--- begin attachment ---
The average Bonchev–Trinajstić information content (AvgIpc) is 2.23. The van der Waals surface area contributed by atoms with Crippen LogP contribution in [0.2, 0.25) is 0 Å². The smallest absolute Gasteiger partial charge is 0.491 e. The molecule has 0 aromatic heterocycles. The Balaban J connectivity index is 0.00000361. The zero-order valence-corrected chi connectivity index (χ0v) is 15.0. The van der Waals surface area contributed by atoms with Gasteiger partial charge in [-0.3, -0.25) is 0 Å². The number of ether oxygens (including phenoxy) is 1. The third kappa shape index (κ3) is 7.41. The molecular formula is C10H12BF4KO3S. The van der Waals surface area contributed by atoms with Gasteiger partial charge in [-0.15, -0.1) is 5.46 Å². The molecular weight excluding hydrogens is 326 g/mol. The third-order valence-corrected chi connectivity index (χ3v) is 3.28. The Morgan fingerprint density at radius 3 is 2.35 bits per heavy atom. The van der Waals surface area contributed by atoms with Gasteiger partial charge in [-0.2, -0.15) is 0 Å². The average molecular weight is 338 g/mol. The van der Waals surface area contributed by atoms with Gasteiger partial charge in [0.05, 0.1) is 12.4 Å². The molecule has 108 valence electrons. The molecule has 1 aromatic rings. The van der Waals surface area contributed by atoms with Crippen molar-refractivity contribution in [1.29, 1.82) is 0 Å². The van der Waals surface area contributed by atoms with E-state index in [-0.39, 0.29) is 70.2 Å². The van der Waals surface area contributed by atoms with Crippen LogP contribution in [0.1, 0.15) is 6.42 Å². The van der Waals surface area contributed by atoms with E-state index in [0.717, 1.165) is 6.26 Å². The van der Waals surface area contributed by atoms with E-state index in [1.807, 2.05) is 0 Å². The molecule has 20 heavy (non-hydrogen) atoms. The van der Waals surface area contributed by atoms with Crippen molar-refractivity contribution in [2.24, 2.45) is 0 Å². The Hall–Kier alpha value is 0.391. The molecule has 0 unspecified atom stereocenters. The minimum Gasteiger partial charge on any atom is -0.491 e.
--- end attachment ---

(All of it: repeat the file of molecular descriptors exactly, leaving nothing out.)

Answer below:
The average Bonchev–Trinajstić information content (AvgIpc) is 2.23. The van der Waals surface area contributed by atoms with Crippen LogP contribution in [0.2, 0.25) is 0 Å². The smallest absolute Gasteiger partial charge is 0.491 e. The molecule has 0 aromatic heterocycles. The Balaban J connectivity index is 0.00000361. The zero-order valence-corrected chi connectivity index (χ0v) is 15.0. The van der Waals surface area contributed by atoms with Gasteiger partial charge in [-0.3, -0.25) is 0 Å². The number of ether oxygens (including phenoxy) is 1. The third kappa shape index (κ3) is 7.41. The molecular formula is C10H12BF4KO3S. The van der Waals surface area contributed by atoms with Gasteiger partial charge in [-0.15, -0.1) is 5.46 Å². The molecular weight excluding hydrogens is 326 g/mol. The third-order valence-corrected chi connectivity index (χ3v) is 3.28. The Morgan fingerprint density at radius 3 is 2.35 bits per heavy atom. The van der Waals surface area contributed by atoms with Gasteiger partial charge in [-0.2, -0.15) is 0 Å². The average molecular weight is 338 g/mol. The van der Waals surface area contributed by atoms with Gasteiger partial charge in [0.05, 0.1) is 12.4 Å². The molecule has 108 valence electrons. The molecule has 1 aromatic rings. The van der Waals surface area contributed by atoms with Crippen molar-refractivity contribution in [1.29, 1.82) is 0 Å². The van der Waals surface area contributed by atoms with E-state index in [-0.39, 0.29) is 70.2 Å². The van der Waals surface area contributed by atoms with Crippen LogP contribution in [0.1, 0.15) is 6.42 Å². The van der Waals surface area contributed by atoms with E-state index in [0.717, 1.165) is 6.26 Å². The van der Waals surface area contributed by atoms with E-state index in [1.807, 2.05) is 0 Å². The molecule has 20 heavy (non-hydrogen) atoms. The van der Waals surface area contributed by atoms with Crippen molar-refractivity contribution in [2.24, 2.45) is 0 Å². The Hall–Kier alpha value is 0.391. The molecule has 0 unspecified atom stereocenters. The minimum Gasteiger partial charge on any atom is -0.491 e.